our children's lives and in our own. We have appreciated the uniqueness of these
opportunities for our children and wanted to take advantage of them, because we
do not want our children to miss out - because, we want the best for them.
But this Advent, as we approach perhaps the most meaningful gift God ever gave
this world in the birth of his Son, we have a new chance to consider what it
means to want the best for ourselves, our children, and our world.
What is it we hope for this season? As we light the Advent Wreath, we pray for
peace, hope, love and joy, gifts which enrich our lives and touch our spirits,
gifts which are precious, and the fruits of living together as children of God,
who seek to be friends, families and the church in the world. It takes laughing
and crying and caring for one another, and that happens in the "in between
times," not as part of scheduled activities.
To be honest, I would have to put myself right in the center of all of us who
consider ourselves "over-scheduled." And as I look toward this Advent season, I
would pray that each of us, in our own way, give ourselves and our families the
gift of time. Let us not be dissuaded by the excuse, "But everyone else is going
to be there." Let us not be afraid of unscheduled time. It is true, our children
may not know what to do with it at first, but they are resilient and given the
chance will show us the way. Unstructured time has so many possibilities. It is
the place for creativity and for relationship building. Children's play - which
often includes disagreement - and then sorting things out - is one of the most
important learning grounds they will ever know. Educators tell us "Play is a
This Advent and Christmas, I would pray that we take time and let the presence
of Immanuel, God-with us, bless and keep us in all the ways God has in mind. And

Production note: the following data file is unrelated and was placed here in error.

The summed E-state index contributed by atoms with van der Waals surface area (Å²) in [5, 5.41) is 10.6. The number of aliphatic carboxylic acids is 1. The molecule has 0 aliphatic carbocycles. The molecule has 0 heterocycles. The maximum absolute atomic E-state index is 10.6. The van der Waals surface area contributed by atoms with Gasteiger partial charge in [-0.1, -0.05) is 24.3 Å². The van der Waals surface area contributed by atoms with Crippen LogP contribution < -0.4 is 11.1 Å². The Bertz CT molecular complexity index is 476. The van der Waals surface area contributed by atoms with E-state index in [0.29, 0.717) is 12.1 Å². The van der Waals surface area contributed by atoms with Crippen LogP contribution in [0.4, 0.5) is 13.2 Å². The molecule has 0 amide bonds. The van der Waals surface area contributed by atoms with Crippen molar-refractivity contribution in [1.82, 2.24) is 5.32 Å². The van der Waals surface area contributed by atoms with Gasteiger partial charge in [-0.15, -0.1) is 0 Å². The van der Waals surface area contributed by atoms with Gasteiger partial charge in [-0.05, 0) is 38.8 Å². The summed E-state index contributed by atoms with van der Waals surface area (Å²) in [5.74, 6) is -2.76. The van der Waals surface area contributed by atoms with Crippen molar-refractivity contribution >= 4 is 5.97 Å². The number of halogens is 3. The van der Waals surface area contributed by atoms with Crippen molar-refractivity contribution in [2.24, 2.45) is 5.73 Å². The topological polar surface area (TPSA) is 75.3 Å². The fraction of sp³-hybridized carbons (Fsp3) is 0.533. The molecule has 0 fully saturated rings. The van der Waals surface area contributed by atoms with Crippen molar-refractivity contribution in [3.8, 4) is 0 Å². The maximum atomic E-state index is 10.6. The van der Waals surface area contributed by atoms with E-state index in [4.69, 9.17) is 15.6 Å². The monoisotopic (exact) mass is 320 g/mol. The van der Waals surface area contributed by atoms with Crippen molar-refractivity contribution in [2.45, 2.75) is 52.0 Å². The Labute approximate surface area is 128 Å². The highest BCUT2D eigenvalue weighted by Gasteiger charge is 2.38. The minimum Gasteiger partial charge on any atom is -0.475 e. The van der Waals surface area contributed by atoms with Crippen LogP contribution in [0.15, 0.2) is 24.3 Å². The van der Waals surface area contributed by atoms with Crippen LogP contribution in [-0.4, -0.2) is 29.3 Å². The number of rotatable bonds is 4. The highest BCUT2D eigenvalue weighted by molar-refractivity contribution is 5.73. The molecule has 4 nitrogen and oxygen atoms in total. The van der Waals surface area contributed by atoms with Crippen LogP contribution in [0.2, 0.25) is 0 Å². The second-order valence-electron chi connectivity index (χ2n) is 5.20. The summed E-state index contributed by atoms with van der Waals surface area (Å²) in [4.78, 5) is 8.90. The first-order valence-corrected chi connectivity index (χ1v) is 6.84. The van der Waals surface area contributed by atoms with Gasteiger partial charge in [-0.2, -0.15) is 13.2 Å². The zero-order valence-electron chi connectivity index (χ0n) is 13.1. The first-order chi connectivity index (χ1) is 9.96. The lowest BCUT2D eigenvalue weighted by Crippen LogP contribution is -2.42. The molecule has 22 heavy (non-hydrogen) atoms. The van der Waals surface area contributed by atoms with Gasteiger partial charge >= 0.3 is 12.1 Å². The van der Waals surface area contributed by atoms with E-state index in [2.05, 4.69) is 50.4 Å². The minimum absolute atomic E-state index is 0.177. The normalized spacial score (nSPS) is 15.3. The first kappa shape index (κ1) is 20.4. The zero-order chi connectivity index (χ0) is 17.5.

may peace, hope, love and joy greet you along the way.
December Second Hours
The spiritual education of
adults is a priority at First Church. This lecture series offers a wide range of
topics from Bible study to spiritual and physical health. Sundays, 11:30 am -
12:30 pm in the Lounge, unless otherwise indicated.. The December offerings are:
December 7 Michael
Leach, author of "I Like Being Married;” This will be a wonderful way to
celebrate the special relationships in our lives or those we hope for. Michael
will share exerts from his book, which beautifully illustrates the many
dimensions of love and marriage through many different voices. You will also be
able to purchase copies of the book, which make great Christmas gifts.
We are sorry to inform you that
the Second Hour featuring Maryan Ainsworth and Advent Art has been cancelled.
MESSIAH FEATURES LOCAL TALENT!!
by John Stansell
This year's performances of Part I
of Handel's great oratorio Messiah and the "Hallelujah" chorus will take place
on Saturday and Sunday, December 20 & 21, at 4:00 p.m. each day. Our soloists
have names familiar to First Church: Carolyn Paulus, also director of The Youth
Choir, will be the soprano and, keeping it in the family, her brother-in-law and
son of First Church, Thomas Woodman will be the baritone. Dramatic soprano
Katherine Lakoski will sing the contralto parts. Christopher Beaurline (yes,